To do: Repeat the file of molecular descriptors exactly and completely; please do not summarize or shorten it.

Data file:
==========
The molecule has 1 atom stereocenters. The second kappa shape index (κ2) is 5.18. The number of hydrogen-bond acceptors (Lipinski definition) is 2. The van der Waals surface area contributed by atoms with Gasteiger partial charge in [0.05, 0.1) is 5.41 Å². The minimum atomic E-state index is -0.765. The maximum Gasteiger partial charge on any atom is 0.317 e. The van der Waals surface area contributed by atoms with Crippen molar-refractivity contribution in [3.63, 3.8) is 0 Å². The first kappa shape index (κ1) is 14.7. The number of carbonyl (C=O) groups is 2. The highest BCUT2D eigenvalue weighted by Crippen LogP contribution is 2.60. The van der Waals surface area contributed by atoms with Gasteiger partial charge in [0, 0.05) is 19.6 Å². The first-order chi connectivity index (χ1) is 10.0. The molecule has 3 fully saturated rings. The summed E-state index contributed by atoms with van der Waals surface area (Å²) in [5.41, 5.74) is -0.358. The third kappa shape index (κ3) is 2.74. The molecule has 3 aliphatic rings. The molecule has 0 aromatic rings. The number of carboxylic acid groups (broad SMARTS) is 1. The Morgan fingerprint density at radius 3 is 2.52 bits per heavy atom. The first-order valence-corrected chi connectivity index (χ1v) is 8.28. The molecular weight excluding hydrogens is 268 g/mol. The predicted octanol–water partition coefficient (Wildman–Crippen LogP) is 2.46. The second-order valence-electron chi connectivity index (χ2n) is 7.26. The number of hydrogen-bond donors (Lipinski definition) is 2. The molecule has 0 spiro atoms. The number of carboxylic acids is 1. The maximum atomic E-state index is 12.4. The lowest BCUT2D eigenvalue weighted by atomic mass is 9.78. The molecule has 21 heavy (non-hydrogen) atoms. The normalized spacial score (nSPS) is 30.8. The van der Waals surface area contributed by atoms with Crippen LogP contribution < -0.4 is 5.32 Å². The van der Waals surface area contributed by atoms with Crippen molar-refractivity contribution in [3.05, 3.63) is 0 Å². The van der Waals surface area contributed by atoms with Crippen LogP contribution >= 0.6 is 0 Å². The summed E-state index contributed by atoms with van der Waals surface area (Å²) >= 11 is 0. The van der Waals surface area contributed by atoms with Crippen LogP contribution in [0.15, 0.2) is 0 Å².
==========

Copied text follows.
The molecule has 1 atom stereocenters. The second kappa shape index (κ2) is 5.18. The number of hydrogen-bond acceptors (Lipinski definition) is 2. The van der Waals surface area contributed by atoms with Gasteiger partial charge in [0.05, 0.1) is 5.41 Å². The minimum atomic E-state index is -0.765. The maximum Gasteiger partial charge on any atom is 0.317 e. The van der Waals surface area contributed by atoms with Crippen molar-refractivity contribution in [3.63, 3.8) is 0 Å². The first kappa shape index (κ1) is 14.7. The number of carbonyl (C=O) groups is 2. The highest BCUT2D eigenvalue weighted by Crippen LogP contribution is 2.60. The van der Waals surface area contributed by atoms with Gasteiger partial charge in [0, 0.05) is 19.6 Å². The first-order chi connectivity index (χ1) is 10.0. The molecule has 3 fully saturated rings. The summed E-state index contributed by atoms with van der Waals surface area (Å²) in [5.41, 5.74) is -0.358. The third kappa shape index (κ3) is 2.74. The molecule has 3 aliphatic rings. The molecule has 0 aromatic rings. The number of carboxylic acid groups (broad SMARTS) is 1. The Morgan fingerprint density at radius 3 is 2.52 bits per heavy atom. The first-order valence-corrected chi connectivity index (χ1v) is 8.28. The molecular weight excluding hydrogens is 268 g/mol. The predicted octanol–water partition coefficient (Wildman–Crippen LogP) is 2.46. The second-order valence-electron chi connectivity index (χ2n) is 7.26. The number of hydrogen-bond donors (Lipinski definition) is 2. The molecule has 0 spiro atoms. The number of carboxylic acids is 1. The maximum atomic E-state index is 12.4. The lowest BCUT2D eigenvalue weighted by atomic mass is 9.78. The molecule has 21 heavy (non-hydrogen) atoms. The normalized spacial score (nSPS) is 30.8. The van der Waals surface area contributed by atoms with Crippen LogP contribution < -0.4 is 5.32 Å². The van der Waals surface area contributed by atoms with Crippen molar-refractivity contribution in [3.05, 3.63) is 0 Å². The van der Waals surface area contributed by atoms with Crippen LogP contribution >= 0.6 is 0 Å². The summed E-state index contributed by atoms with van der Waals surface area (Å²) >= 11 is 0. The van der Waals surface area contributed by atoms with Crippen LogP contribution in [0.15, 0.2) is 0 Å².